White-breasted Nuthatch waits for a turn at feeder yesterday.
We have two visiting regularly this winter season, I know from my counting days.
According to Project Feederwatch, the White-breasted Nuthatch’s preferred foods and feeder types are …
The seed mix I buy from the Agway in Hampton Falls is the Dodge’s Supreme Wild Bird Food, with black oil sunflower seeds, sunflower hearts, white millet, safflower, cracked corn, peanut hearts and granite grit.
The nuthatches also like the suet cakes and my homemade suet dough.
Here are all my posts with White-breasted Nuthatches.
Ice pellets on window glass and birds chirping were this morning’s first noises.
Many birds are taking turns at the feeders, after our first measurable snowfall with a crusty top of sleet and freezing rain.
Juncos, goldfinches, chickadees, titmice, cardinals, downy woodpeckers, nuthatches, mourning doves, and even a bluebird are stuffing themselves with seed and suet.
But I decided to take a closeup look with my camera at just one bird, a Tree Sparrow.
Tree Sparrows are winter visitors. They have come south to us.
In summer, American Tree Sparrows breed near the northern treeline, where straggling thickets of alder, willow, birch, and spruce give way to open tundra. Though some American Tree Sparrows nest in open tundra, most territories include at least a few small trees that the males can sing from, along with a source of water.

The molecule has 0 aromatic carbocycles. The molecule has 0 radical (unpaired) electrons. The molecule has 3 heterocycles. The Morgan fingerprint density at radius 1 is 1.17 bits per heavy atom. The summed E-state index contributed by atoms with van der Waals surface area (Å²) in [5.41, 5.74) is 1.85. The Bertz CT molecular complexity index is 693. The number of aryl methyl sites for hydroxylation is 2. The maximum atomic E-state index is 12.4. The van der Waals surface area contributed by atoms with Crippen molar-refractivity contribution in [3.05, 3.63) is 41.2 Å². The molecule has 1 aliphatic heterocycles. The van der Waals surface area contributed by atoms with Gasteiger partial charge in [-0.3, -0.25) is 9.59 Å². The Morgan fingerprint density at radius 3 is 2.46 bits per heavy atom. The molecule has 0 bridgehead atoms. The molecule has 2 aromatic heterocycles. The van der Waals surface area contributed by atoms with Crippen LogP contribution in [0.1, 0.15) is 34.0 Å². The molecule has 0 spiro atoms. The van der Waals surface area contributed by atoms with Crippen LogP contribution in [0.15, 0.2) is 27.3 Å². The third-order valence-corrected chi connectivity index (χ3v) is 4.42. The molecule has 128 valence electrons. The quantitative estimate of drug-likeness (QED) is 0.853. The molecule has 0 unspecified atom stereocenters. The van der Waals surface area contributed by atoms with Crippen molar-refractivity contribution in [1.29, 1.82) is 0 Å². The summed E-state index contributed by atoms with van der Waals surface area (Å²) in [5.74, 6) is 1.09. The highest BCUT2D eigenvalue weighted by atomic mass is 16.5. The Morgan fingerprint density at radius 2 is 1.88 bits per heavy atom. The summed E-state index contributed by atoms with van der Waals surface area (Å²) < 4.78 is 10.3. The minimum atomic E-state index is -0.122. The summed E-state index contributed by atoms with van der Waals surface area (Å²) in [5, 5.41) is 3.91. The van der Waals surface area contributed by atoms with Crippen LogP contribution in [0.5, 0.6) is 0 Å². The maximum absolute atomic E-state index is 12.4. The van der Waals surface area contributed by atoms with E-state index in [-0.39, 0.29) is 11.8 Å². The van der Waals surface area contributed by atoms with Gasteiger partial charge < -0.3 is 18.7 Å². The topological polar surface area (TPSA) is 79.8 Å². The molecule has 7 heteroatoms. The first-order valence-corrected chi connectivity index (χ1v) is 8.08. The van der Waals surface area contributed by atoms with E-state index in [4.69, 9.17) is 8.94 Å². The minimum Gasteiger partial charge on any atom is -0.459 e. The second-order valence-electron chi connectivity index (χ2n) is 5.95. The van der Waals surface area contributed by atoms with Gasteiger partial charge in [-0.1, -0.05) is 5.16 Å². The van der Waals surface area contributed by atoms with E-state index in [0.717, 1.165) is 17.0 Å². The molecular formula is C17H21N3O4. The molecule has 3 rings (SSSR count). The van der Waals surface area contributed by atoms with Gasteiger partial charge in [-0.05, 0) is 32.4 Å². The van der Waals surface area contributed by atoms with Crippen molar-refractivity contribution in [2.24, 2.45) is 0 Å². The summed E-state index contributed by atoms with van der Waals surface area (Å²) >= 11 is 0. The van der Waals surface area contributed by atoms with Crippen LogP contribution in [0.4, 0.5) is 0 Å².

Three Tree Sparrows in a rain shower, Ohara Koson.
Nice colors, those sparrowy browns and grays, with some feathers edged in white. Winter landscape bird.
Christmas morning bluebird. Happy holidays!
Gulls feeding in the waves at Foss Beach in Rye yesterday.
The surf was stirred up but a gentle breeze from the south and temps in the 50s were pleasantly atypical for December.
A pair of Bufflehead spotted from a viewing platform in Awcomin Marsh, Rye this morning.
A buoyant, large-headed duck that abruptly vanishes and resurfaces as it feeds, the tiny Bufflehead spends winters bobbing in bays, estuaries, reservoirs, and lakes. Males are striking black-and white from a distance. A closer look at the head shows glossy green and purple setting off the striking white patch. Females are a subdued gray-brown with a neat white patch on the cheek. Bufflehead nest in old woodpecker holes, particularly those made by Northern Flickers, in the forests of northern North America.
The Bluebird is a Cut Above all others. He seeks nothing in return for his superior being. For his unique color and personality he ask not for special favors. He appreciates your admiration and thanks you for your help. The fact, that in his world, you cared for him is the only fact that mattered. – Wendell Long, 2005
A bluebird, famous for the scrap of sky
Borne on his back – an indigo so bright
That just a glimpse of his distinctive flight,
All swoop and flurry, captivates the eye …
– George Bradley, “New Yorker”, p. 146, Mar. 19, 2001
The bluebird, instantly winsome to young and old alike and to people of modern and traditional sensibilities alike, is American idealism personified – a flying piece of sky, a living poem, a crystal note, an emblem of nature’s moral conscience. – Stanwyn G Shetler, forward to Larry Zeleny’s The Bluebird, How you can Help Its Fight for Survival, 1975
sialis.org Bluebird Quotes